This is a guest review by Ludovic
The East India Companies I have to admit was something that until very recently as someone born in Quebec I basically knew nothing of until the last two Pirates of the Caribbean movies, much to my shame considering the stake they had in history. So when I was asked to review East India Company, it actually piqued my interest in finding out a bit more about them, more so that in the movies. But, in the span of this review, it is about the game that I will talk and as such it is one that gives mixed feelings, though it is a good game.Gameplay
East India Company is a rather straightforward game in its goals: You are in charge of the East India Company of one of the various European powers of the 1600's in the race to find good sea trading routes for the ever fabled Indies, lands of precious spices, tea and silks. As such, your goal could be easily summed by one simple word: profit. Still, that's far from being the whole gist of the game and in fact as the multiplayer will attest; it might even take a smaller part than you could otherwise think.
So let's start to dissect that gameplay:
First, as you start the game, you are met with the starting menu. From there, you can choose to start a new single player game, a multiplayer game, to continue a campaign or check the tutorials along with the usual options.
So, let's start with single player, you get to choose to start a single player game, a battle or a quick battle. To cover battle and quick battle right from the start, these are basically deathmatch like scenarios based on the game's tactical battles, whereas deathmatch is a battle against the computer in which you get to choose your "fleet" and the opponent's as well as some other settings. Quick Deathmatch is the same, however the settings are straightforward deathmatch style and fleets are randomly generated.
Now, however, the campaign is another deal entirely and where a lot of the game resides. Quite simply, in the campaign you choose which country's East India Company you want to manage. However, your starting nation seems to have mostly very little impact on actual gameplay that I know of, beyond your starting port.
Now, as for gameplay itself in the campaign, it is pretty straightforward. As one of the East India Companies your first and foremost goal is making profit by importing goods from the East Indies. As such, during the game, you will be faced mainly with two screens in particular. The first is the world map, which covers the various nations homeports in Europe and the various ports in Africa, the Middle East and East Indies with which you can trade or resupply at. Of the later "trading ports", there are two categories: General trade goods ports and Prime Trade Goods ports. The former are mainly useful to resupply as the goods tend to be of lesser importance, though still better than coming back home with an empty cargo hold, and as such tend to be less contested and likely to be invaded by a rival nation wanting to get a monopoly of a particular good. The later, however, are where it's at: precious goods that are high in demand and bring in great amounts of profit when brought back home. All regions of the world tend to have their own specific Prime goods, Africa has ivory and gold, the Middle East has coffee and the East Indies have tea, silks, spice and porcelain. The East Indies will often be the most important not only for profits but also for completing the various objectives set to you by your crown, such as bringing back a certain amount of a given product before a given year to avoid being closed down for being unable to meet demand.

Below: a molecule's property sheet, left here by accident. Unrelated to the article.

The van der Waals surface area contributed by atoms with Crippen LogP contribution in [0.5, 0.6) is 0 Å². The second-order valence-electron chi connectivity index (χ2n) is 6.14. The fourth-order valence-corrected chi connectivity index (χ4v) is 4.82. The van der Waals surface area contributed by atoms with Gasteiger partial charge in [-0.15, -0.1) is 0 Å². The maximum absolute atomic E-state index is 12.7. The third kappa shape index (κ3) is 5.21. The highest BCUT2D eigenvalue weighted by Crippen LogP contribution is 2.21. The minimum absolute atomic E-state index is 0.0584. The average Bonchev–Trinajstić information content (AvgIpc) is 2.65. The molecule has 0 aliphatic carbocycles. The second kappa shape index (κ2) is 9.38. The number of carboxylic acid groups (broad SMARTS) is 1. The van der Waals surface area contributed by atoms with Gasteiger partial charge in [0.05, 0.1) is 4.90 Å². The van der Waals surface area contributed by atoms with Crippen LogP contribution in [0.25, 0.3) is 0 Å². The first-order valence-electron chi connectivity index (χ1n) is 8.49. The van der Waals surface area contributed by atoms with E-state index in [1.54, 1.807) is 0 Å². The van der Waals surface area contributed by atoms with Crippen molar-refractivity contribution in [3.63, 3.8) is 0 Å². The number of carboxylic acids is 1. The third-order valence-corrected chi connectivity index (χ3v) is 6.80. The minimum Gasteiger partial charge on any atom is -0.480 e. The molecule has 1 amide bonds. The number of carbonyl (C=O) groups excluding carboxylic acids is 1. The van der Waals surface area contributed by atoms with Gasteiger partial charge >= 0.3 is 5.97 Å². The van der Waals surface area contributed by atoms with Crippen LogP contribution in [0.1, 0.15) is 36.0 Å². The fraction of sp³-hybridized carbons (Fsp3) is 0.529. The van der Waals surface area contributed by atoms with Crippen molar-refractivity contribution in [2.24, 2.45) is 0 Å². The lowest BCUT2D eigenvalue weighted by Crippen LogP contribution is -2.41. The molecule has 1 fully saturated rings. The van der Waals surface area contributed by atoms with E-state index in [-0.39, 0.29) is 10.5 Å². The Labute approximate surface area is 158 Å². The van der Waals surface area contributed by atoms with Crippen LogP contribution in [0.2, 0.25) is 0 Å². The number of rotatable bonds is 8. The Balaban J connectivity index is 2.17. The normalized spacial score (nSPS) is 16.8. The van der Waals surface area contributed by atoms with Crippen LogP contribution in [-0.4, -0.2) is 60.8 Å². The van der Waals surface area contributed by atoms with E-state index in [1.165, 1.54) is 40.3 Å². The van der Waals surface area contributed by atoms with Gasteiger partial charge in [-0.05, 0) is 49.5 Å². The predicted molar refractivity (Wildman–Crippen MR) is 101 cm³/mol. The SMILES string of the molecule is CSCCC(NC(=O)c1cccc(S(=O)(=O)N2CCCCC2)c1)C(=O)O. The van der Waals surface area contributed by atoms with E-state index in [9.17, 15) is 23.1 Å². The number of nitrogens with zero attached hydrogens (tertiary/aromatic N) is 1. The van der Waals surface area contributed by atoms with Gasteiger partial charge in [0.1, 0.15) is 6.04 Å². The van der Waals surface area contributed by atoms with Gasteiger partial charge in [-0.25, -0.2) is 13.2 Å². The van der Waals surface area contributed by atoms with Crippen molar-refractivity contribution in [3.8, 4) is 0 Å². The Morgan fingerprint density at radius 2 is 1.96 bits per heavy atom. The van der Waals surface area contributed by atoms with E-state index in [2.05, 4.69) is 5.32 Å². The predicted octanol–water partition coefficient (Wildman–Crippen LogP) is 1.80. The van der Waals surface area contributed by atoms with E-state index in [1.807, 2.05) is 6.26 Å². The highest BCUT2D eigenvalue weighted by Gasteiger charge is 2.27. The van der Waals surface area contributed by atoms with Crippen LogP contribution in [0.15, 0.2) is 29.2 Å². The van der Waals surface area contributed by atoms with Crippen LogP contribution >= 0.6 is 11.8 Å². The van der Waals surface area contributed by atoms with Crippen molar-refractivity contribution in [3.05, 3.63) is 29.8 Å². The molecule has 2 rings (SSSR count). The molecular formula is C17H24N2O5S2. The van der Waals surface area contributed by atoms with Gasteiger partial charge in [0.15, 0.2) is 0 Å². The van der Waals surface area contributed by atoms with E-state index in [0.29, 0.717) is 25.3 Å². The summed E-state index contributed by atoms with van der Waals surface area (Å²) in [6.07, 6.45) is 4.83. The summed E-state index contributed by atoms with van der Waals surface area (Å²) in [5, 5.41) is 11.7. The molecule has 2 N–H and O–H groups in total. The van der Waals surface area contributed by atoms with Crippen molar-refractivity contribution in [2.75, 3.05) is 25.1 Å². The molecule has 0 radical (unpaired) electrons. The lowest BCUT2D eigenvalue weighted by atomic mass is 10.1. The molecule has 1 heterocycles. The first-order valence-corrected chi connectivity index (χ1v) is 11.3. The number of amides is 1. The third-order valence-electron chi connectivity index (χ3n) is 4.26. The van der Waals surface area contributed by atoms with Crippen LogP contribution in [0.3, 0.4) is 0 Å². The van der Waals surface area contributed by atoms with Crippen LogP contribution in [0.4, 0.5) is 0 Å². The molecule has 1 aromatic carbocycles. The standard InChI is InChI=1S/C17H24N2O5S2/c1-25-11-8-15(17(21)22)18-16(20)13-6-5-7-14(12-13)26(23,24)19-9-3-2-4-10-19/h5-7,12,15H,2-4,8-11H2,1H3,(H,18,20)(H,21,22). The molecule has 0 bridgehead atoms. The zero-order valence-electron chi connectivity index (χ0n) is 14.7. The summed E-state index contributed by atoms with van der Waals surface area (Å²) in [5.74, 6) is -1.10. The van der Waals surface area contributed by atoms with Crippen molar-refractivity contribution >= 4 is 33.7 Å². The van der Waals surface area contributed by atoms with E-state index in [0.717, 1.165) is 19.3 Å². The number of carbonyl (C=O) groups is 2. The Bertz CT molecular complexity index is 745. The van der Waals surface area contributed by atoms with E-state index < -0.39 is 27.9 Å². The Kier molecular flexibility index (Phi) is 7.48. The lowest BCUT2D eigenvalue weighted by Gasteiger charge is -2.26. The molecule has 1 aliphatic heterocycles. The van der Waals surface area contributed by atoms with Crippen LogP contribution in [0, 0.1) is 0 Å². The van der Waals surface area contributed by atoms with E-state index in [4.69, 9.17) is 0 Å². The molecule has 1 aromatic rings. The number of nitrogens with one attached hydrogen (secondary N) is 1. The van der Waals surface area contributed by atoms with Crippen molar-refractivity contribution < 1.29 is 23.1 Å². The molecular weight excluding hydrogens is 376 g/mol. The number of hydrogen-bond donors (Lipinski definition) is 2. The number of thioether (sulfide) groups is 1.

Of course, talking about the ports is one thing, but the ports or even trade goods would be nothing were it not for the ships meant to ferry them and this is where a lot of the focus of East India Company is, in the management of the merchant fleet you are going to use to pave your way to riches.
As such, the base gameplay is rather simple. You start by building a ship in your homeport and then send it doing some bit of trading on the world map. As for trading, you can go at this in two ways. For micromanagement fanatics, you can hand-pick all of the export wares you want from your homeports, then sell them at a given port before proceeding to handpick the wares you want to bring back home to sell. For the more lazy players, you can simply automatic trade routes where your ship will constantly ferry back and forth between a chosen port and your homeport, buying and selling the best wares in both places in a continuous manner. Personally, this is the simplest and easiest way to go about it. Of course, as you proceed to make profits and such, your fleet will grow as you can add up to five ships in a single controllable fleet, each led by an unique "commander" character of varied skills which adds to your fleet's capacity (such as "skilled" negotiator which can net you some nice prices when trading).
Of course, different ships will have different statistics. Will you prefer many cheap and fast ships able to ferry rapidly small amounts of trading supplies for faster cash-ins, or lumbering fleets of larger ships for larger hauling of trade supplies and more guns for self-defence - I'll come to that soon.
These are just some of the choices you get/have to make throughout the game and the economic part does have some good level of detail. For example, if you swamp a port with one type of trade good, this will lower that good's value ... however, you can use this to your advantage by stockpiling some trade goods in your warehouses whilst waiting for prices to rise. Also, like any good imperial power of the era, you can also try to, ahem, "annex" ports as your property by invading them with fleets loaded up with marines in hope of conquering a port which gives you some bonus such as, amongst other things, permitting only you and your allies to use said port.